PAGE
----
--LTRO and other measures have stabilized Europe, and China expects growth of 7.5% this year--down from its norm, but still stimulative, coming from the world's second largest economy. These centers are critical to US commerce. Both regions are expected to slow relative to last year, but the price to earnings cushion will act as a buffer against any decline in earnings.
--The residential real estate market has stabilized, and interest rates will support home prices into the future. The most recent housing report showed 699,000 starts, up from the April 2009 low of 476,000 and 100,000 higher than six months ago. Builders are more confident, and stocks such as Toll Brothers (NYSE:TOL) and Home Depot (NYSE:HD) are flourishing. Thanks to low prices and rock-bottom interest rates, homes have rarely been more affordable.
--Unemployment and consumer confidence are both improving significantly. They're at or near the best levels dating to the beginning of the 2008 economic crisis. These factors should give a boost to consumer spending, famously 70% of the economy, and also help to turn around the real estate market, a significant contributor to jobs and growth.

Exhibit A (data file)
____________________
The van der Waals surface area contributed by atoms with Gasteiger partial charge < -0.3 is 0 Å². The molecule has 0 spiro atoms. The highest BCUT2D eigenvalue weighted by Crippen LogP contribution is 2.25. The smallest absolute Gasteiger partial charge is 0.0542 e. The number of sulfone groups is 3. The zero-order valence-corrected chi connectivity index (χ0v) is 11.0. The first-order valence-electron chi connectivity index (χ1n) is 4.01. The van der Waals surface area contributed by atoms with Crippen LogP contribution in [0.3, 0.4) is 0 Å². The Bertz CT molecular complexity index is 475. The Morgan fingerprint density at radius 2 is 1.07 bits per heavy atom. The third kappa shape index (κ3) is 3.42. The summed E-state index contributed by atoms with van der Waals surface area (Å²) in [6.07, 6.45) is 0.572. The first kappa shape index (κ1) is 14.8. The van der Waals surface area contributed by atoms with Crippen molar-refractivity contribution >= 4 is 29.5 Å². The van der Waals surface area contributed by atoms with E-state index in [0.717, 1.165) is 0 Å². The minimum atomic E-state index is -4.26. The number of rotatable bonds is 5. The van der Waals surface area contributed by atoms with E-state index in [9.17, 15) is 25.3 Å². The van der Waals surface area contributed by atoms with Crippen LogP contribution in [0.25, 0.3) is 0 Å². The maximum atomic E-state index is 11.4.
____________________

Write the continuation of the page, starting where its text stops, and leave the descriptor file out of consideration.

--Retail participation in the rally has been minimal, but with interest rates so low, individual investors may be tempted to re-enter the market and could take stocks up to higher levels.
--After a decade-long borrowing binge, consumers are curbing their consumption and repairing their balance sheets. Although about 15 percentage points below the peak 130% debt to disposable income level, American consumers have a long way to go to get down to sustainable levels. Doing so will not be easy. Disposable income has not increased since 2006 in real terms, and currently 11% of that goes towards debt payments alone.
--The US government has been borrowing and spending at a rate not seen since World War Two. US government debt to GDP won't be far from 100% this year. The rest of the world is no better, with Eurozone debt to GDP approaching 90%, and Japan's now well over 200%. Austerity measures are being implemented in Europe and Japan, and are now being floated in the US. These will reduce US exports through a general reduction in demand.
--That export demand will be further weakened by a strengthening dollar. Since hitting its low last May, the dollar has risen by about 10%. We have seen the results, with net exports trending downward. A higher dollar raises the price of US exports, creating a competitive disadvantage. The stronger dollar also reduces the value of non-dollar revenues from offshore operations, the opposite of one of the tenets cited by bulls when the dollar was weakening.
--China growth is sub-par and will remain so for some time, as Chinese wages rise and as their real estate bubble bursts. Although the projected 7.5% growth rate is high compared to most of the developed world, this is down significantly from China's 10% average. China is suffering a "growth recession."